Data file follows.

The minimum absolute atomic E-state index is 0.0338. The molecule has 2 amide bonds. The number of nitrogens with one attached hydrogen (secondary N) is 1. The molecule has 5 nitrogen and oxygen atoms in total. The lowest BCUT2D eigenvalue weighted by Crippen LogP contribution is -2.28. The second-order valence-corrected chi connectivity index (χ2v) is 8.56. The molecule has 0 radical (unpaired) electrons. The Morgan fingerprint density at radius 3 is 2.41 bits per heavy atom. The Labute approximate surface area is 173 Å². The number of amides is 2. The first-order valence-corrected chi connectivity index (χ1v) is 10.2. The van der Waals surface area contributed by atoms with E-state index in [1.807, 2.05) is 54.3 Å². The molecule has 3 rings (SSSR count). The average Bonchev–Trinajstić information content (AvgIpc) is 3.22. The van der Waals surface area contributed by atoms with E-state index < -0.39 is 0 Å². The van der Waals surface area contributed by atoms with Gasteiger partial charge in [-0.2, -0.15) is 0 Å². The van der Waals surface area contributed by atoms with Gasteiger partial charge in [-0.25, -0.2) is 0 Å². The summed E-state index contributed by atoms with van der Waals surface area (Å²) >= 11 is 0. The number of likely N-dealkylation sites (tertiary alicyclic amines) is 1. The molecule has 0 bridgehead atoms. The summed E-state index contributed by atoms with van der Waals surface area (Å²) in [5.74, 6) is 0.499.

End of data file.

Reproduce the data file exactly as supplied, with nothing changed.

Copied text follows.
The minimum absolute atomic E-state index is 0.0338. The molecule has 2 amide bonds. The number of nitrogens with one attached hydrogen (secondary N) is 1. The molecule has 5 nitrogen and oxygen atoms in total. The lowest BCUT2D eigenvalue weighted by Crippen LogP contribution is -2.28. The second-order valence-corrected chi connectivity index (χ2v) is 8.56. The molecule has 0 radical (unpaired) electrons. The Morgan fingerprint density at radius 3 is 2.41 bits per heavy atom. The Labute approximate surface area is 173 Å². The number of amides is 2. The first-order valence-corrected chi connectivity index (χ1v) is 10.2. The van der Waals surface area contributed by atoms with E-state index in [1.807, 2.05) is 54.3 Å². The molecule has 3 rings (SSSR count). The average Bonchev–Trinajstić information content (AvgIpc) is 3.22. The van der Waals surface area contributed by atoms with E-state index < -0.39 is 0 Å². The van der Waals surface area contributed by atoms with Gasteiger partial charge in [-0.2, -0.15) is 0 Å². The van der Waals surface area contributed by atoms with Gasteiger partial charge in [-0.25, -0.2) is 0 Å². The summed E-state index contributed by atoms with van der Waals surface area (Å²) >= 11 is 0. The number of likely N-dealkylation sites (tertiary alicyclic amines) is 1. The molecule has 0 bridgehead atoms. The summed E-state index contributed by atoms with van der Waals surface area (Å²) in [5.74, 6) is 0.499.